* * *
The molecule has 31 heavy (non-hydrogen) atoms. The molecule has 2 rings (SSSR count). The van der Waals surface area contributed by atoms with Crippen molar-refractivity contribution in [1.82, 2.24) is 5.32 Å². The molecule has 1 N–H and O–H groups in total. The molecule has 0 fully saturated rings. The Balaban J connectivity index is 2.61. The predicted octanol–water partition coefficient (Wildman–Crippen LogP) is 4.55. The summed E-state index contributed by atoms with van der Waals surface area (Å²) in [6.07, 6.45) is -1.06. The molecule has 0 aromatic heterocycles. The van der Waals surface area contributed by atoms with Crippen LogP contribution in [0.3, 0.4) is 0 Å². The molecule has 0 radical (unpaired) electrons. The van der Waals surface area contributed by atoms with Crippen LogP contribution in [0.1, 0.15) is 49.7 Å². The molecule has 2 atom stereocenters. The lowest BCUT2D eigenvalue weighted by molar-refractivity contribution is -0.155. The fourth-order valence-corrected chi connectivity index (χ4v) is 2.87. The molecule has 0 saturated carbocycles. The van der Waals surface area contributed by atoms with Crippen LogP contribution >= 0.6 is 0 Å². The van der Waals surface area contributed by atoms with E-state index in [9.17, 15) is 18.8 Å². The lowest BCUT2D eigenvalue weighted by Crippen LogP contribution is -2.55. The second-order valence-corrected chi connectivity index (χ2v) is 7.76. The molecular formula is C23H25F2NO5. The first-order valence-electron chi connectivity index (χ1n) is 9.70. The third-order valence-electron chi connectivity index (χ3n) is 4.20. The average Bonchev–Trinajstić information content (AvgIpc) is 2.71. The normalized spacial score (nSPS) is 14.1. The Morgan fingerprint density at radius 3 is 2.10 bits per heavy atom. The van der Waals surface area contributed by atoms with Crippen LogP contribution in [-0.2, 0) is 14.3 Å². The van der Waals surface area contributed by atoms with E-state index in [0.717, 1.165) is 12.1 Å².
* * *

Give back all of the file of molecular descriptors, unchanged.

The molecule has 31 heavy (non-hydrogen) atoms. The molecule has 2 rings (SSSR count). The van der Waals surface area contributed by atoms with Crippen molar-refractivity contribution in [1.82, 2.24) is 5.32 Å². The molecule has 1 N–H and O–H groups in total. The molecule has 0 fully saturated rings. The Balaban J connectivity index is 2.61. The predicted octanol–water partition coefficient (Wildman–Crippen LogP) is 4.55. The summed E-state index contributed by atoms with van der Waals surface area (Å²) in [6.07, 6.45) is -1.06. The molecule has 0 aromatic heterocycles. The van der Waals surface area contributed by atoms with Crippen LogP contribution in [0.3, 0.4) is 0 Å². The molecule has 0 radical (unpaired) electrons. The van der Waals surface area contributed by atoms with Crippen LogP contribution in [0.1, 0.15) is 49.7 Å². The molecule has 2 atom stereocenters. The lowest BCUT2D eigenvalue weighted by molar-refractivity contribution is -0.155. The fourth-order valence-corrected chi connectivity index (χ4v) is 2.87. The molecule has 0 saturated carbocycles. The van der Waals surface area contributed by atoms with Crippen LogP contribution >= 0.6 is 0 Å². The van der Waals surface area contributed by atoms with E-state index in [9.17, 15) is 18.8 Å². The lowest BCUT2D eigenvalue weighted by Crippen LogP contribution is -2.55. The second-order valence-corrected chi connectivity index (χ2v) is 7.76. The molecular formula is C23H25F2NO5. The first-order valence-electron chi connectivity index (χ1n) is 9.70. The third-order valence-electron chi connectivity index (χ3n) is 4.20. The average Bonchev–Trinajstić information content (AvgIpc) is 2.71. The normalized spacial score (nSPS) is 14.1. The Morgan fingerprint density at radius 3 is 2.10 bits per heavy atom. The van der Waals surface area contributed by atoms with Crippen LogP contribution in [-0.2, 0) is 14.3 Å². The van der Waals surface area contributed by atoms with E-state index in [0.717, 1.165) is 12.1 Å².